ROSELAND, N.J./November 18, 2011 -- Recently, the United States Supreme Court called for the views of the U.S. Solicitor General on whether the pending Certiorari Petition filed by Connell Foley attorneys, Karen P. Randall, Andrew C. Sayles, Thomas S. Cosma, Thomas J. O'Leary, M. Trevor Lyons, and Meghan K. Musso involving the Fair Debt Collection Practice Act should be granted. Through the CVSG, the Court uses the Solicitor General as a resource to inform the Justices on the recommendation of the Unites States and the importance of the federal question presented by the petition. Four US Supreme Court Justices must show a strong interest in the issue and vote on inviting the views of the Solicitor General. Data has shown that the Cert grant rate becomes significantly higher when a CVSG is requested.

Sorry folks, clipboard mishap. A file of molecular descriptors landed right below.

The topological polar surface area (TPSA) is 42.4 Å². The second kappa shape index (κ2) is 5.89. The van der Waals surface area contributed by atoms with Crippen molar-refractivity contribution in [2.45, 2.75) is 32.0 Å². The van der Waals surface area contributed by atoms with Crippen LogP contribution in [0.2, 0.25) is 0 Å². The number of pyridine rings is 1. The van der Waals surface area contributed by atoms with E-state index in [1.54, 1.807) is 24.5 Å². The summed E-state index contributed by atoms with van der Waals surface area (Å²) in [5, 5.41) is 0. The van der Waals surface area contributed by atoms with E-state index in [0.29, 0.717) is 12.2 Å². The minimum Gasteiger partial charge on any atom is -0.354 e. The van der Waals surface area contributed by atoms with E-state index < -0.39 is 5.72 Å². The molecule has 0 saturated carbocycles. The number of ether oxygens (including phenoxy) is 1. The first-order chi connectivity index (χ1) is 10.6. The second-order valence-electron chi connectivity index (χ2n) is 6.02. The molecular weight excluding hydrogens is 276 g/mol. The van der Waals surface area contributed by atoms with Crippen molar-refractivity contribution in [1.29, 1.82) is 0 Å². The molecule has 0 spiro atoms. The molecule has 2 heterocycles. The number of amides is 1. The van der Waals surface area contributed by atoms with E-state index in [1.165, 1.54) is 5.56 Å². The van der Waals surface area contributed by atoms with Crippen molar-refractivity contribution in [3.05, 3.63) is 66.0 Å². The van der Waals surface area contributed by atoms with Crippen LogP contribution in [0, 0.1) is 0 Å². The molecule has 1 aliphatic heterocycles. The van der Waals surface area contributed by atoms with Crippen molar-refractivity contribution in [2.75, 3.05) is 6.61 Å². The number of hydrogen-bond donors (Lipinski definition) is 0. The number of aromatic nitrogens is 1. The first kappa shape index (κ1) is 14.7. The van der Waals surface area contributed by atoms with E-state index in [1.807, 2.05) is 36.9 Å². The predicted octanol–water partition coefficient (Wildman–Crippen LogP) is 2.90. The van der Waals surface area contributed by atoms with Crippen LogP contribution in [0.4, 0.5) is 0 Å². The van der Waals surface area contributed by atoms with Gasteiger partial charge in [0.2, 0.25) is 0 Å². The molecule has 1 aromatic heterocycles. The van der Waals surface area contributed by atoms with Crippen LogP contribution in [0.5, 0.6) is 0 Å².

Last week, Randall and Sayles argued in favor of having cert granted in a formal meeting with representatives from the Solicitor General, FTC, Consumer Financial Protection Bureau and Department of Justice present. The SG's office is expected to file its amicus brief by the end of the year and a decision relevant to Cert will follow shortly thereafter.